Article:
by Brelda Baum
The UK Government recently announced plans to build up to 50,000 new homes on 20 brownfield sites across London and plans to achieve this by creating 20 new housing zones in London (with a further 10 new housing zones outside the capital). The aim is to get new (affordable) homes built quickly. Local authorities will identify and package together brownfield land which could be used for development into a housing zone, remove all unnecessary planning restrictions across it and partner with a developer to build new homes. The absence of planning constraints in these zones should significantly accelerate construction and central government will also support housing zones by making loans available to local authorities for necessary infrastructure and other remedial work on the site.
With this initiative, it would be good to think that lessons can be learned from previous brownfield regeneration experience. One of the key lessons is to not develop housing in isolation from other infrastructural requirements. At the recent Chartered Institute of Housing Conference (June 2014) it was debated whether housing should or could be understood or treated as a form of infrastructure – “a powerful economic force that generates public debate as well as social reform”.
In its publication, ‘The ABC of housing growth and infrastructure’, the Housing Forum considers infrastructure as one of the key challenges facing housebuilding, along with those of land supply, land assembly, land pooling and costs and how these challenges might be addressed. It demonstrates, through the use of case studies, how to overcome barriers through innovation and new approaches to funding, collaboration and design; the role of housing and infrastructure-led growth; connectivity – linking new development and existing centres of employment and services; community – meeting the needs of local people; and urbanism.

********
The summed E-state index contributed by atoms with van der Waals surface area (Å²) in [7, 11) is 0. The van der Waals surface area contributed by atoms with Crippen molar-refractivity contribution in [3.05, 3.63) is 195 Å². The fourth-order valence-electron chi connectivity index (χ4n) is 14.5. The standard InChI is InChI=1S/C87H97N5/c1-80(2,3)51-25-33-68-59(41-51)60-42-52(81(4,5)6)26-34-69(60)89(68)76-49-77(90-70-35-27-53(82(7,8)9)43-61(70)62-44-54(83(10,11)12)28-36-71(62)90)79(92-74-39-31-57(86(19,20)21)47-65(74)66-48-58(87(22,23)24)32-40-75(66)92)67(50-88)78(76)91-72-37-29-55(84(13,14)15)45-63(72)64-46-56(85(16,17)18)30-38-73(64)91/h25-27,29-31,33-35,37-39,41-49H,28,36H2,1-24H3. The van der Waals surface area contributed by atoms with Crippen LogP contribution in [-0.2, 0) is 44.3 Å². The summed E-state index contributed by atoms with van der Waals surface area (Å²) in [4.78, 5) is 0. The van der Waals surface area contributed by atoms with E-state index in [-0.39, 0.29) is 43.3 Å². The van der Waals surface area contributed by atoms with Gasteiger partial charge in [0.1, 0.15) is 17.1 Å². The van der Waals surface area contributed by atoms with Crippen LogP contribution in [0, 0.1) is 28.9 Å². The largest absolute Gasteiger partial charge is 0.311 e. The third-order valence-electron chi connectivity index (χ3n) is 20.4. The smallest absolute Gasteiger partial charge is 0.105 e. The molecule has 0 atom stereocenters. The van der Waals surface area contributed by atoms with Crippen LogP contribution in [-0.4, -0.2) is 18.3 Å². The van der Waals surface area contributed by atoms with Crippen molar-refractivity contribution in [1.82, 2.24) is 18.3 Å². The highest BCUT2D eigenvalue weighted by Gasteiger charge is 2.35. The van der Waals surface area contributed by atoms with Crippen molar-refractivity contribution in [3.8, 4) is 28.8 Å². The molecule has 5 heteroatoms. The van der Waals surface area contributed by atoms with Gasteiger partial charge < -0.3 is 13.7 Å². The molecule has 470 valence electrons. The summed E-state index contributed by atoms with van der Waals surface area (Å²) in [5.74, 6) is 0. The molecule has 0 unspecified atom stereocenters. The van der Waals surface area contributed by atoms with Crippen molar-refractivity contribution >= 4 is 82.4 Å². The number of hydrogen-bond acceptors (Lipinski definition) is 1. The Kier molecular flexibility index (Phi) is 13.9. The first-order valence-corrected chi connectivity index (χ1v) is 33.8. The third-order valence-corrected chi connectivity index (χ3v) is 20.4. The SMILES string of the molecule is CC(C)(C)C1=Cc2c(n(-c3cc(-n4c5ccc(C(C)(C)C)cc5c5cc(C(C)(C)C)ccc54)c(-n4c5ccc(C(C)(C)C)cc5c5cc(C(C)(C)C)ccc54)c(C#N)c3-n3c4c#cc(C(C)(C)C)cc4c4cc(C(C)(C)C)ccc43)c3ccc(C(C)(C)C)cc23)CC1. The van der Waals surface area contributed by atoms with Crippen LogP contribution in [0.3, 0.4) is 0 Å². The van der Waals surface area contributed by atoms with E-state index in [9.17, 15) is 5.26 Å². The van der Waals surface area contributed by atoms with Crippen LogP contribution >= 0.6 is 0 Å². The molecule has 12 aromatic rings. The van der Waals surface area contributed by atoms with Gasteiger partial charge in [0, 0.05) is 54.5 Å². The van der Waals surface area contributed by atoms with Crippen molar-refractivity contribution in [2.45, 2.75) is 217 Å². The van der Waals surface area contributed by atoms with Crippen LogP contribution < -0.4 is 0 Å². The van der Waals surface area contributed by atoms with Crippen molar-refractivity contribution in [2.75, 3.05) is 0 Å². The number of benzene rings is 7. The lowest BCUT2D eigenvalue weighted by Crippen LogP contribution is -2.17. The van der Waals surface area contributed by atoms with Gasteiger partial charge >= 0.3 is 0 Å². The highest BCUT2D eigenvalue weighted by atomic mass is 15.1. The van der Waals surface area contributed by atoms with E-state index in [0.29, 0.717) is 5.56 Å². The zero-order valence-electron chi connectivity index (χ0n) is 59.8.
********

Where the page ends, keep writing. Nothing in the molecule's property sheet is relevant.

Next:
It is also vital to recognise that while brownfield sites offer great potential they are not a panacea in themselves. Brownfield sites cannot as a matter of course accommodate higher density housing developments without taking the local context into account. They need to be accessible via roads, and public transport.
This is a major initiative, designed to ease the chronic and worsening housing shortage in London and it will be interesting to monitor the implementation and to see whether some of the lessons outlined here are followed.
Brownfield site sources
The National Land Use Database of Previously Developed Land (NLUD-PDL) aims to provide an up to date record of previously developed land and building in England that may be available for redevelopment depending on the status of the land or building.
The GLA’s ‘Land and Property Database portfolio, is a website which provides information on its London-based assets and can be searched by postcode, street name, town name or by selecting a borough. It includes information on saleable assets and those subject to disposal. For example London Park Hotel, 86-88 Newington Butts, SE11 4QU, is subject to a disposal process and flagged as a major residential development site in Elephant and Castle.
Geographic mapping information can also be obtained from companies such as the Geoinformation Group whose products include UKLand, a database that identifies land use and land cover.
Further reading (you may need to be a member to access this material)
The ABC of housing growth and infrastructure: report and case studies
The brownfield site – an opportunity, not a panacea, In Urban Environment Today 12 Nov 1998 (58) p14
Mechanisms to increase housing land supply in England and Wales
The agenda: housing, IN Local Government Chronicle, No 7582 13 Mar 2014, pp10-13